Nancy Forde I’ve never felt as beautiful as I did in the days after giving birth to my daughter. In the days that followed, I felt transformed. … When I became a mother, I didn’t become someone else. I simply experienced a version of myself that had been hidden from me until my daughter burst into the world. (p. 421)
Heidi Julavits The older I get, the less interested I am in how my clothing looks, and the more interested I am in how clothing feels on my body. … I mean literally the feel registered by my body when I put clothing on it. … When I got to the beach, I lay front-first on the hot rocks. … I thought, Why doesn’t anyone make dresses that feel like smooth, hot rocks against your skin? This struck me as such a colossal oversight. People design clothing that makes you imagine you might be the sort of person to lie on a beach of hot rocks – a frequenter to St. Tropez – but they don’t design clothing that makes you feel like you’re lying on a beach… (p. 424)
Farah Bashir I have … multiple sleeveless tops, as I love my shoulders, but for the last year I have hardly had the “societal permission” to wear those. I have to depend on occasions when I go out with my husband to enjoy wearing those tops. (p. 427)
Rebecca Scherm My husband sees his body as himself, and as a tool to do what he wants to do. I see my body as a case for my self, which lives inside my body. I think of my body as my adversary, something that often keeps me from doing what I want to do. (p. 438)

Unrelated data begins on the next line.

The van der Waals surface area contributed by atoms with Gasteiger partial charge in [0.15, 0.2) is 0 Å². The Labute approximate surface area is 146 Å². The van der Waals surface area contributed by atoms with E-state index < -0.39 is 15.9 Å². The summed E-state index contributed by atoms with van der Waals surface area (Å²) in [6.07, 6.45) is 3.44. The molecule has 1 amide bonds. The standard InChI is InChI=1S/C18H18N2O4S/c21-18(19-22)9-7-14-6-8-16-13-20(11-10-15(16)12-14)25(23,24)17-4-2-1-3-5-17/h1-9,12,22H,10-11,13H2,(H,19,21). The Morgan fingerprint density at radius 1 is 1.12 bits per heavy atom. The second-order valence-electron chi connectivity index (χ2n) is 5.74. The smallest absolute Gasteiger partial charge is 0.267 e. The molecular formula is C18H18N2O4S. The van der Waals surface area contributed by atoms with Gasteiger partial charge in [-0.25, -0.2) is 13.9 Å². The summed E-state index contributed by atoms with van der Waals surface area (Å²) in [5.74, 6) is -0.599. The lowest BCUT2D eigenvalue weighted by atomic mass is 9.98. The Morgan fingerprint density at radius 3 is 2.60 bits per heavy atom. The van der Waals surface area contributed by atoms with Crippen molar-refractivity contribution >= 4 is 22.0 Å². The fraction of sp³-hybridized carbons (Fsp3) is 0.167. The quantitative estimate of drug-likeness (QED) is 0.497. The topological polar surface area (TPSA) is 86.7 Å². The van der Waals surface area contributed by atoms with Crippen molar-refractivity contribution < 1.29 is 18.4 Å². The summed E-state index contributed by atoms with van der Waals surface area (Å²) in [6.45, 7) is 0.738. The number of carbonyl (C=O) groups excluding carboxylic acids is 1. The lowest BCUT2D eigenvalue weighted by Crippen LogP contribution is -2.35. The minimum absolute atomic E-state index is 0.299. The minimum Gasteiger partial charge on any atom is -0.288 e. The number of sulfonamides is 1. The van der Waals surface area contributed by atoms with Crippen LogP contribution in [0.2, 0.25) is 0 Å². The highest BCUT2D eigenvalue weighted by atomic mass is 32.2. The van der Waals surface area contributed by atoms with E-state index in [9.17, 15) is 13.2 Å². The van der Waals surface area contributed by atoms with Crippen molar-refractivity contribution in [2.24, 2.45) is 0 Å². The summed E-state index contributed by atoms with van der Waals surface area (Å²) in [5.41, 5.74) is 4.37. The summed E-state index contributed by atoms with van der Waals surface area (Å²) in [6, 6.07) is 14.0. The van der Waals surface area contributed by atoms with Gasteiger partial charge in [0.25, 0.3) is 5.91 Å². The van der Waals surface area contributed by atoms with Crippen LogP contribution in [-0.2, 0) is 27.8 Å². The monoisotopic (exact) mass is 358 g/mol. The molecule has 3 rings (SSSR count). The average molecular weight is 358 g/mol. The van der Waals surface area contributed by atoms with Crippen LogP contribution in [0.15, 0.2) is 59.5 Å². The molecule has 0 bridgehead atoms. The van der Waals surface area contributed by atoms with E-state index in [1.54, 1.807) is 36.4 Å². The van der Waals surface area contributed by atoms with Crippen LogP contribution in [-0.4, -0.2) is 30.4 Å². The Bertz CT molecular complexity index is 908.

Beth Follett … I [used to work] as a therapist, most often with women survivors of sexual and other forms of physical abuse. During my practice I saw hundreds of women who carried deep shame in their bodies, broadcasting that shame and confusion in their gestures, habits, and ever-changing manner of dress. I believe all women carry shame to some degree, and it has been my practice to explore where and how mine resides in or moves through my living body. I would rather not hide the facts of my living self through tricks. (p. 439)
Advice and Tips section: “Try not to eat cake every day.” – Friederike Girst (p. 455)
“If it’s over a hundred bucks, wait twenty-four hours. Money is freedom. Don’t give away your freedom for assimilation.” – Amy Turner (p. 456)
Rachel Andes Sometimes I wish I could walk down the street like a man and not be scared of other men. Which is not really wanting to be like a man. I just don’t like men staring at me on the street or making comments. I would probably dress sexier if men didn’t exist. (p. 464)